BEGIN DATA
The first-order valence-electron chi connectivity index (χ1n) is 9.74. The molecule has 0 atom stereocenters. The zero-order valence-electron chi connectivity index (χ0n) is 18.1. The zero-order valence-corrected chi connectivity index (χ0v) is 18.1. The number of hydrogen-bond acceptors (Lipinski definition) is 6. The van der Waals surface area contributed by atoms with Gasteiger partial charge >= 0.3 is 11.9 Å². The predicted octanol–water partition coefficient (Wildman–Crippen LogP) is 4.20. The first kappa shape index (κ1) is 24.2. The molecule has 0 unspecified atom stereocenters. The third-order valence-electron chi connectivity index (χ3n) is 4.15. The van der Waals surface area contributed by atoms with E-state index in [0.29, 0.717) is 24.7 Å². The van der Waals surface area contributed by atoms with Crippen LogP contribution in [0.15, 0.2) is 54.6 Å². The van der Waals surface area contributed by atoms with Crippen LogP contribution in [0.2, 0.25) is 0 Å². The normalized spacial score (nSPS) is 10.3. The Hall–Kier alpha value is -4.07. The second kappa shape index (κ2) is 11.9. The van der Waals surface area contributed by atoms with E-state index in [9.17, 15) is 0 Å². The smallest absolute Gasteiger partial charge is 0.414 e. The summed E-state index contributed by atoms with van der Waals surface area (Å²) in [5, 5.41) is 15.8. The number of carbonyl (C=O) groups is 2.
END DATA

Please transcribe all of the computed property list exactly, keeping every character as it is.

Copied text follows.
The first-order valence-electron chi connectivity index (χ1n) is 9.74. The molecule has 0 atom stereocenters. The zero-order valence-electron chi connectivity index (χ0n) is 18.1. The zero-order valence-corrected chi connectivity index (χ0v) is 18.1. The number of hydrogen-bond acceptors (Lipinski definition) is 6. The van der Waals surface area contributed by atoms with Gasteiger partial charge >= 0.3 is 11.9 Å². The predicted octanol–water partition coefficient (Wildman–Crippen LogP) is 4.20. The first kappa shape index (κ1) is 24.2. The molecule has 0 unspecified atom stereocenters. The third-order valence-electron chi connectivity index (χ3n) is 4.15. The van der Waals surface area contributed by atoms with E-state index in [0.29, 0.717) is 24.7 Å². The van der Waals surface area contributed by atoms with Crippen LogP contribution in [0.15, 0.2) is 54.6 Å². The van der Waals surface area contributed by atoms with Crippen LogP contribution in [0.2, 0.25) is 0 Å². The normalized spacial score (nSPS) is 10.3. The Hall–Kier alpha value is -4.07. The second kappa shape index (κ2) is 11.9. The van der Waals surface area contributed by atoms with E-state index in [9.17, 15) is 0 Å². The smallest absolute Gasteiger partial charge is 0.414 e. The summed E-state index contributed by atoms with van der Waals surface area (Å²) in [5, 5.41) is 15.8. The number of carbonyl (C=O) groups is 2.